[time-nuts] another Ebay mixup, 5370
Dr Bruce Griffiths
bruce.griffiths at xtra.co.nz
Sun Jun 10 09:32:51 EDT 2007
Tom Van Baak wrote:
>> In the case of the 5370, page 3-12 of the manual is where it came from ("15.
>> Press STD DEV and +/- TI switch. Display should read less than 100 ps (this
>> reading is the instrument's jitter).")
> I'm wondering if it would be more informative to make three
> runs: one with A and B uncorrelated to ref; one with A=ref
> and one with B=ref.
>> At some point between my original 2316 edition and the 2904 edition scanned
>> by David Kirkby, they apparently changed this step to call for pressing the
>> +TI switch, unless the +/- symbol failed to scan properly. I get about
>> 10-15 ps more jitter in +TI ONLY mode for whatever reason.
> Agreed, that's odd. Bruce, any ideas on this one?
Whenever one uses an asynchronous input frequency, the start and stop
interpolators are used over their full range (or a substantial part
thereof) so that the variations in the difference in differential
nonlinearities of the 2 interpolators is combined with the intrinsic
jitter when calculating the jitter from the series of period measurements.
When using +TI only the START event precedes the STOP event and the
period of the input waveform is measured (the differential delay of the
START and STOP channels as well as the effect of any START and STOP
trigger mismatch affect the measurement).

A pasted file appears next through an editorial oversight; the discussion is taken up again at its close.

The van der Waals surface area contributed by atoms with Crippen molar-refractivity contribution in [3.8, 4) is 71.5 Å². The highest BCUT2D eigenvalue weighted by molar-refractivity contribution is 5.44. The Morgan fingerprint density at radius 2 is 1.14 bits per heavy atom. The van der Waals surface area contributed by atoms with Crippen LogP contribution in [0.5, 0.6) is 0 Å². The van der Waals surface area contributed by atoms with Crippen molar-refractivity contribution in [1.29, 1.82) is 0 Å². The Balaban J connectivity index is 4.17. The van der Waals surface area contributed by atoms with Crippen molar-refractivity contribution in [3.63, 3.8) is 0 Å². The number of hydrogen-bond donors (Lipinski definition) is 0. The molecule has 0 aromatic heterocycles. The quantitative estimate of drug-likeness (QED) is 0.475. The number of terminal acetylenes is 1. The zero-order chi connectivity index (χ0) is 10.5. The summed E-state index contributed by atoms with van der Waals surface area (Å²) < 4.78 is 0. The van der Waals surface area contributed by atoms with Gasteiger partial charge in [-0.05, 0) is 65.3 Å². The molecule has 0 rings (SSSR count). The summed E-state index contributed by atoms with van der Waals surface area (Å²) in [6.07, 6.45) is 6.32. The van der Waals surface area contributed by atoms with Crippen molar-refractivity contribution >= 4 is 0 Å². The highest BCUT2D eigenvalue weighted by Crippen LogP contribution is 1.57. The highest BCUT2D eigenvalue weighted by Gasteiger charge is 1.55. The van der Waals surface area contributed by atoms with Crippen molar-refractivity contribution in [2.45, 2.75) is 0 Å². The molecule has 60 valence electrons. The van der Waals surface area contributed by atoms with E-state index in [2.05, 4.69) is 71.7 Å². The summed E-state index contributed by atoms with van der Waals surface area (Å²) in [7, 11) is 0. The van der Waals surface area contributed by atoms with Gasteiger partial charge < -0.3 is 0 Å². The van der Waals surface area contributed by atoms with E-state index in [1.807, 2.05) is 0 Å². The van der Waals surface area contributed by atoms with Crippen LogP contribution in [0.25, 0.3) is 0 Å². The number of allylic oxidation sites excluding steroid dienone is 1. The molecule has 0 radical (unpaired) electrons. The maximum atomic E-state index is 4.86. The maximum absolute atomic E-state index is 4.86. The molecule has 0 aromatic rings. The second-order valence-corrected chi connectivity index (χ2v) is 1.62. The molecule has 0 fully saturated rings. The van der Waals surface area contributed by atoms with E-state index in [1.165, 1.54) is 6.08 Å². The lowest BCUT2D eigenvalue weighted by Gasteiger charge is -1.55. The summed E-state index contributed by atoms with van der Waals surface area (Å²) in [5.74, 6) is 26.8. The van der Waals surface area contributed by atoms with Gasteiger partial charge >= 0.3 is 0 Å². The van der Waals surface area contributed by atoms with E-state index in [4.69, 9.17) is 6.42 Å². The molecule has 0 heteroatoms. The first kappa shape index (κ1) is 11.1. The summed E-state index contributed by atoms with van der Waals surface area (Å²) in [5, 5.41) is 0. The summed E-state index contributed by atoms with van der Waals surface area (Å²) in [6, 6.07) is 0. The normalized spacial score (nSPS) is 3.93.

When using +-TI then the START and STOP events occur on the same edge of
the input waveform so that the measured time interval is nominally zero.
When the START and STOP events are separated by 1 period of the input
signal (100ns for a 10MHz input) the difference in the differential non
linearities of the START and STOP interpolators are not as well matched
than when the the START and STOP events are nominally coincident. Thus
the calculated jitter will be larger for the +TI only setting.
The jitter measurement with an asynchronous input signal is more
representative of the result when measuring signals that are not
coherent with the internal timebase.
When using the internal timebase as the input signal the START and STOP
events will tend to exercise the same narrow region of the interpolators
so that the calculated jitter will be dominated by noise rather than the
interpolators differential non linearity characteristics.
>> The last time I studied the manual, I remember being convinced that the 5370
>> would be relatively immune to clock-correlation effects if the interpolators
>> were set up properly.
Wishful thinking, the designers don't believe this so why should we?
I have a copy of a letter from David Chu detailing the then known
sources of differential nonlinearity in the 5370A.
These causes are principally crosstalk between the START and STOP
channels, and interaction between the mixers and the phase locked
> Right, but that's a big "if", especially if the unit is surplus. So it's
> best to assume the interpolators aren't perfectly tuned which is
> why keeping ref away from the A or B inputs is important.
More information about the time-nuts